I remember well the one with the class reunion. We were married two years and mightily digging out from credit card and student loan debt. We were determined not going to use credit cards except in the most dire of circumstances. My husband had a dental emergency after he went to work and wrote the dentist a check for $320. This was the mid nineties and before we had cell phones – I wouldn’t know of the dental emergency until that evening. Unbeknownst to my husband, I had merrily mailed off the reunion check on my way to work that… Read more »

Marsha
Marsha
7 years ago
Reply to  sarah gilbert

I don’t get your writing a check to a farmer before your account is credited with your husband’s transfer.

There is nothing accidental about this and you know it.

bg
bg
7 years ago

Awesomely in time, your article! I’m prone to worrying too, especially about money. So I managed to just having had the best business year ever in 2012, and now I’m agonizing over my prospects in 2013 which look a little less good because I’ve gotten rid of a client that didn’t work out anymore, and OMG I will surely earn less now and [insert impeding downfall].

Sigh.

Love your tips about handling that worry. Definitely will try to put some of them to use.

Thanks and Happy New Year!

Bryallen @ The Frugal Graduate
Bryallen @ The Frugal Graduate
7 years ago

As a new postgraduate student, I’ve found that the thing that most reduces my stress is setting myself mini-deadlines to break down work before the true deadline. For example I will research the topic of my report one week, write it the next week, and edit it the week after, long before the four-week deadline approaches! It is SO MUCH less stressful than leaving it all to the last minute! In finances, this could also be used. For example, paying off debts early, setting money aside for bills in advance, just generally getting organised and having an emergency fund ready… Read more »

Wm
Wm
7 years ago

“There is a big mysterious and wonderful world outside of the worries in my brain. See that instead.” – This sums it up perfectly. Becoming aware of the gaps in our finances can lead to some amount of worries and stress, but in my opinion, it usually ends up being productive if we take the necessary measures to correct the problems. On the other hand, if we are totally unaware of how messed up our finances are, we continue to go down the downward spiral without even realizing it until we reach an abysmal pit. Obviously, the best approach is… Read more »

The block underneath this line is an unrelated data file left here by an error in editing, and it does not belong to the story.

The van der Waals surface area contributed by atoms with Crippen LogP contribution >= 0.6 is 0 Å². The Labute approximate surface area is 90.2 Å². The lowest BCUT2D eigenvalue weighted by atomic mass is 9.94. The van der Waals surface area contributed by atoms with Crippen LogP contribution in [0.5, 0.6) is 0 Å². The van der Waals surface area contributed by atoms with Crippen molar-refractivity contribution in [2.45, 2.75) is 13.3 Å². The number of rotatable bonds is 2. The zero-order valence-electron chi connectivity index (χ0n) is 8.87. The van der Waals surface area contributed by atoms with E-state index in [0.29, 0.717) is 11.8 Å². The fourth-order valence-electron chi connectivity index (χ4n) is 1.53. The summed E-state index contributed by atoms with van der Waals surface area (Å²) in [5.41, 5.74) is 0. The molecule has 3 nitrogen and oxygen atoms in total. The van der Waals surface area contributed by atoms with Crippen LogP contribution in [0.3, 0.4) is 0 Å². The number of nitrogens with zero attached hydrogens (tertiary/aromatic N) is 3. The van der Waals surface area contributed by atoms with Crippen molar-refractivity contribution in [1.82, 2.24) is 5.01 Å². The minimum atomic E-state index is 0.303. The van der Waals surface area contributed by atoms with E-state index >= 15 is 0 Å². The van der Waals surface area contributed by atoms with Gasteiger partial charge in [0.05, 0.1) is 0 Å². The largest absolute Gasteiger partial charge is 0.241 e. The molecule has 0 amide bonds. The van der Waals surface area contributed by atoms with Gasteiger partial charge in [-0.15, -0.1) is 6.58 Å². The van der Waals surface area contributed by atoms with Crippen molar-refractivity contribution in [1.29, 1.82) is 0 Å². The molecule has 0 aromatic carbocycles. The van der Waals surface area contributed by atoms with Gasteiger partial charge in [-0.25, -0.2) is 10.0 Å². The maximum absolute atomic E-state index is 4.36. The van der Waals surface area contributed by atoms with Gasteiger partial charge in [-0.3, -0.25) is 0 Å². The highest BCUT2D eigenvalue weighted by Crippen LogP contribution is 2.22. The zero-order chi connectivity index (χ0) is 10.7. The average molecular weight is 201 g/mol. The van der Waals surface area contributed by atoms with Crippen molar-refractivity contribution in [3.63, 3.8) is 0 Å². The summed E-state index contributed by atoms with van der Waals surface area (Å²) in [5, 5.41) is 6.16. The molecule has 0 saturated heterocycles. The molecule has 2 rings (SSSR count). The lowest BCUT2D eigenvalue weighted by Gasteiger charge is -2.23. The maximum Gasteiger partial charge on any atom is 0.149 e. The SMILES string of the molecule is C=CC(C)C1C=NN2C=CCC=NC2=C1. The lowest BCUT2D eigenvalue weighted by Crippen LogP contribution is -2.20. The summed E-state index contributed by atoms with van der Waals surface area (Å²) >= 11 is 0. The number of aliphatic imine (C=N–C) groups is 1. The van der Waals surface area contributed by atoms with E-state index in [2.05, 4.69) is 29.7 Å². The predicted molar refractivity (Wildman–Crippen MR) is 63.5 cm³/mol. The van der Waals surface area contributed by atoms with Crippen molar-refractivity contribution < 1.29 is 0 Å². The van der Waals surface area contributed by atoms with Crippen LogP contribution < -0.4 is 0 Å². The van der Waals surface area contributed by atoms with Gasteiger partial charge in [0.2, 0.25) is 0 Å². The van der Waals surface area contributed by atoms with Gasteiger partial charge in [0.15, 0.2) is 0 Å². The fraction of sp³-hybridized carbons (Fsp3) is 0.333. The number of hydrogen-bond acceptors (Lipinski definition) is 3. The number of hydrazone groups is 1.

Carol C
Carol C
7 years ago

Sarah, I so identify with procrastinating and being late because I’m *sure* I have time to do whatever-it-is before I leave and then rehearsing my explanation all the way there. Also, your posting is very timely as I was worrying this morning about the financial implications of some big changes ahead. You’ve reminded me that I *am* prepared and to let the fretting go.

Jeremy Jameson
Jeremy Jameson
7 years ago

“Make something, don’t stress over something.” Well said! Many are full of worry right now over financial subjects like the fiscal cliff, the upcoming tax season, dealing with the credit bills from Christmas, etc. This is a timely and useful message. I’m not one to worry much but I do have a tendency to succumb to analysis paralysis by spending too much time thinking over plans instead of setting them in motion. As a blogger, that is something that hampers me from posting frequently enough. However, I’m starting to get a better handle on what I’m doing and am focusing… Read more »

Joanna @ Our Freaking Budget
Joanna @ Our Freaking Budget
7 years ago

I agree that worrying is not helpful in the least! My husband and I were just laughing this morning about what a worrier I am. I can’t seem to help it!

That said, as far as finances go, I have to make a plan and then think about it a little each day. If I don’t “worry” or think about it at all, I end up not sticking to it as well. So I guess a little bit of worry can be good just to keep ourselves accountable!

El Nerdo
El Nerdo
7 years ago

I have realized it’s because I am a big-idea person, and a perfectionist and, also, a procrastinator. So, I will get a big idea, like, oh! It would be so great if I was the one who brought cloaks back into fashion! I could start tonight at that party to which I have been invited. And I will remember that I made that Red Riding Hood cape for Halloween last year, but it’s missing a beautiful ribbon. And so if I could only sew that fabric I have there into a beautiful ribbon… but first I should clean my dining… Read more »

Holly@ClubThrifty
7 years ago

What a timely post. I am a constant worrier….even when things are going well. This is a great reminder to only worry about what is in my control and to let go of everything else. Thank you.

Steve
Steve
7 years ago

Yes, worry at the right level, enough to push to action, not to freeze or agonize. Perspective. I was talking to my co-owner and said, “hey, I got bad news” (it was regarding a huge job bid I had lost and was really counting on). Before I could continue, she replied “oh no, terri just called with bad news, Suzie has Leukemia”. Perspective.

MDAccount
MDAccount
7 years ago

Thanks for writing this! Your timing is perfect. I had a very bad weekend because I took a healthy financial situation (a year’s expenses safely in the bank) and mentally turned it into catastrophe (likely homelessness, no retirement ever) when I realized I hadn’t saved all I could. While a recalibration of spending/saving is definitely in order, we’re in good shape, I caught the problem early and we’re taking all manner of steps to get back on track. The enormous amount of worry didn’t help me at all and pretty much ruined a weekend. In my case, I’m working to… Read more »

E
E
7 years ago

A fan of Sir Gawain and the Green Knight! The Tolkein translation is a wonder; you’ve probably read it. If not, enjoy. 🙂

Kathleen, Frugal Portland
Kathleen, Frugal Portland
7 years ago

Holy shark tank batman! I think that letting go of financial worry is a really wonderful idea. So, too, is ignoring the comments section after hitting “publish”.

Shyra Smith
Shyra Smith
7 years ago

Loved your article. Excellent tips! Especially about appointing someone else to deal with the anxiety for sometime. For me shopping away anxiety also works unless I end up making a huge hole in my wallet. I think the key is to create a balance. We cannot control everything even if we try to, but we can’t stop worrying completely. I just see to it that I am not worrying over something unnecessary. Rest I can balance.

Shiv Sharma
Shiv Sharma
6 years ago

Had a great work out…Nice tips to overcome stress in our life. Getting worried on things not done makes a person to get depressed more. Instead of that he spares some time and finds a new way to solve the problems will relax from mental stress…